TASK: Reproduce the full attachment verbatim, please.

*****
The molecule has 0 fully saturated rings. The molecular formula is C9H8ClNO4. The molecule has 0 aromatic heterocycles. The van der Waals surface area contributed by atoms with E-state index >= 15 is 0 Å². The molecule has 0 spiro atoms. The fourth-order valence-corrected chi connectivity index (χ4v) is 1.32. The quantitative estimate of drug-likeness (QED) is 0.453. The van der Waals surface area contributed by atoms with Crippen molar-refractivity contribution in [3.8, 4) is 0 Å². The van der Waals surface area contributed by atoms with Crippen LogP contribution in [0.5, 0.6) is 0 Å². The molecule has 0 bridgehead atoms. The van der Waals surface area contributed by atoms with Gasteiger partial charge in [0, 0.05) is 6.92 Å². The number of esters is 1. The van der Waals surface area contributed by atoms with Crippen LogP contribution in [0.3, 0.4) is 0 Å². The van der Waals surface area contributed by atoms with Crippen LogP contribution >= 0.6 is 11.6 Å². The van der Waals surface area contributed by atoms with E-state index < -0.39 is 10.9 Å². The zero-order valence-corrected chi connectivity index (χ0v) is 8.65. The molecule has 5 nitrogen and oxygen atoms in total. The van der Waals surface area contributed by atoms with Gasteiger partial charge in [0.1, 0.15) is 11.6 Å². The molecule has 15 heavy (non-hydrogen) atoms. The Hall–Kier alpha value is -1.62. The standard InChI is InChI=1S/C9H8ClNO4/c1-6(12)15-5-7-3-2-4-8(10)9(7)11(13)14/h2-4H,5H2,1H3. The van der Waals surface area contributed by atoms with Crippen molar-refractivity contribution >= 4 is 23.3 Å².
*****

The molecule has 0 fully saturated rings. The molecular formula is C9H8ClNO4. The molecule has 0 aromatic heterocycles. The van der Waals surface area contributed by atoms with E-state index >= 15 is 0 Å². The molecule has 0 spiro atoms. The fourth-order valence-corrected chi connectivity index (χ4v) is 1.32. The quantitative estimate of drug-likeness (QED) is 0.453. The van der Waals surface area contributed by atoms with Crippen molar-refractivity contribution in [3.8, 4) is 0 Å². The van der Waals surface area contributed by atoms with Crippen LogP contribution in [0.5, 0.6) is 0 Å². The molecule has 0 bridgehead atoms. The van der Waals surface area contributed by atoms with Gasteiger partial charge in [0, 0.05) is 6.92 Å². The number of esters is 1. The van der Waals surface area contributed by atoms with Crippen LogP contribution in [0.3, 0.4) is 0 Å². The van der Waals surface area contributed by atoms with Crippen LogP contribution >= 0.6 is 11.6 Å². The van der Waals surface area contributed by atoms with E-state index < -0.39 is 10.9 Å². The zero-order valence-corrected chi connectivity index (χ0v) is 8.65. The molecule has 5 nitrogen and oxygen atoms in total. The van der Waals surface area contributed by atoms with Gasteiger partial charge in [0.1, 0.15) is 11.6 Å². The molecule has 15 heavy (non-hydrogen) atoms. The Hall–Kier alpha value is -1.62. The standard InChI is InChI=1S/C9H8ClNO4/c1-6(12)15-5-7-3-2-4-8(10)9(7)11(13)14/h2-4H,5H2,1H3. The van der Waals surface area contributed by atoms with Crippen molar-refractivity contribution >= 4 is 23.3 Å².